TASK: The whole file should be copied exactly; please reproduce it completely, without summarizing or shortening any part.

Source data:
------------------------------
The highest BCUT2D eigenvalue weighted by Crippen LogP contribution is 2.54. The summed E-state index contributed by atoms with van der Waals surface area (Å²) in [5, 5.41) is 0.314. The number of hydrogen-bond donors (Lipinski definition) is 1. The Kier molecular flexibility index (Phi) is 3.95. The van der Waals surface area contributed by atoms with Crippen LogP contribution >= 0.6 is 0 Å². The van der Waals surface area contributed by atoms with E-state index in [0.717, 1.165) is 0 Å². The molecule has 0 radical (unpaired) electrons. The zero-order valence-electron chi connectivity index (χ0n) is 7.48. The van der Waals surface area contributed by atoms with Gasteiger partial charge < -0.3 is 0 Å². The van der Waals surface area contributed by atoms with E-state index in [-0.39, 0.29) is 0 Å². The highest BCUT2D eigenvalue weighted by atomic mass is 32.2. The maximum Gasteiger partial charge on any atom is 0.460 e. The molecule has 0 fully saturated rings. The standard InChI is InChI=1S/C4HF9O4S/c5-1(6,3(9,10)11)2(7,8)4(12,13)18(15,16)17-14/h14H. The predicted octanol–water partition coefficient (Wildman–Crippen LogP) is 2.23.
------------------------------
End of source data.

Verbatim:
The highest BCUT2D eigenvalue weighted by Crippen LogP contribution is 2.54. The summed E-state index contributed by atoms with van der Waals surface area (Å²) in [5, 5.41) is 0.314. The number of hydrogen-bond donors (Lipinski definition) is 1. The Kier molecular flexibility index (Phi) is 3.95. The van der Waals surface area contributed by atoms with Crippen LogP contribution >= 0.6 is 0 Å². The van der Waals surface area contributed by atoms with E-state index in [0.717, 1.165) is 0 Å². The molecule has 0 radical (unpaired) electrons. The zero-order valence-electron chi connectivity index (χ0n) is 7.48. The van der Waals surface area contributed by atoms with Gasteiger partial charge < -0.3 is 0 Å². The van der Waals surface area contributed by atoms with E-state index in [-0.39, 0.29) is 0 Å². The highest BCUT2D eigenvalue weighted by atomic mass is 32.2. The maximum Gasteiger partial charge on any atom is 0.460 e. The molecule has 0 fully saturated rings. The standard InChI is InChI=1S/C4HF9O4S/c5-1(6,3(9,10)11)2(7,8)4(12,13)18(15,16)17-14/h14H. The predicted octanol–water partition coefficient (Wildman–Crippen LogP) is 2.23.